Built for Hurt
Photo courtesy of Roberto Vongher and Wikimedia Commons
I’m delighted to have my essay “Built for Hurt” published in the inaugural issue of qualia, an “experimental journal dedicated to creative and critical thinking at the intersection of the arts, humanities, and medical sciences. With a focus on lived experiences, embodied encounters, phenomenological investigations and unusual perspectives, qualia publishes personal, theoretical, scientific, sonic, and visual responses to particular themes: this inaugaral issue of qualia explores the theme of pain.”
Qualia is edited by Dr. Elinor Cleghorn, who has conducted research on the scholarly and artistic implications of mirror-touch synaesthesia at Oxford’s Ruskin School of Art. I was fortunate to participate in some of Dr. Cleghorn’s inquiry into experiences of mirror-sensory synaesthesias, and I’m honored that she encouraged me to pen an essay about my encounters with synesthetic pain for the first issue of qualia.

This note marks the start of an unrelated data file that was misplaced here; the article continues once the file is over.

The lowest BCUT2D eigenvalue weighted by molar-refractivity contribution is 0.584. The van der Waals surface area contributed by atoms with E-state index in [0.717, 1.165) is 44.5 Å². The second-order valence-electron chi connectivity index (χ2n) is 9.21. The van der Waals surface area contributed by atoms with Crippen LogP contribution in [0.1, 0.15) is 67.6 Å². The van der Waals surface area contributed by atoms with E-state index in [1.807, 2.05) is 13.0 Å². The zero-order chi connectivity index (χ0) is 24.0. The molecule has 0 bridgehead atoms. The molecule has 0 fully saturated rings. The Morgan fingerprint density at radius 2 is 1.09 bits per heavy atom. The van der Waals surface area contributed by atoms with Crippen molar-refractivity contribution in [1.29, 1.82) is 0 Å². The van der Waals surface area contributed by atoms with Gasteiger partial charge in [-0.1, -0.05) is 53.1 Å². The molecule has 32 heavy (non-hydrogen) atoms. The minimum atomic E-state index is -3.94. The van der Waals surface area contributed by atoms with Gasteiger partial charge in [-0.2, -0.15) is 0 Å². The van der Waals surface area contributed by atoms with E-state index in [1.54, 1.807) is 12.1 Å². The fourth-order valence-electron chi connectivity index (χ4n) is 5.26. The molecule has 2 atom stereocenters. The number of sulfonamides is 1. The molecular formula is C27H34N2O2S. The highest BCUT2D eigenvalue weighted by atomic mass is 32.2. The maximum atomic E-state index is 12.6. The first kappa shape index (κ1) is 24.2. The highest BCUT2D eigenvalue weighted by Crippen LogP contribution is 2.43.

I am indeed built for a certain type of hurt. My synaesthesia-for-pain is triggered every single day on multiple occasions, often by the most mundane objects. But sometimes my mirror-touch synaesthesia and synesthesia-for-pain go into overdrive; one such example of this sensory overload was witnessing (via electronic media) the wreck of the Costa Concordia. My essay Built for Hurt explores this tragedy from a synesthetic perspective. I’m grateful for the opportunity to share my essay with you via qualia journal.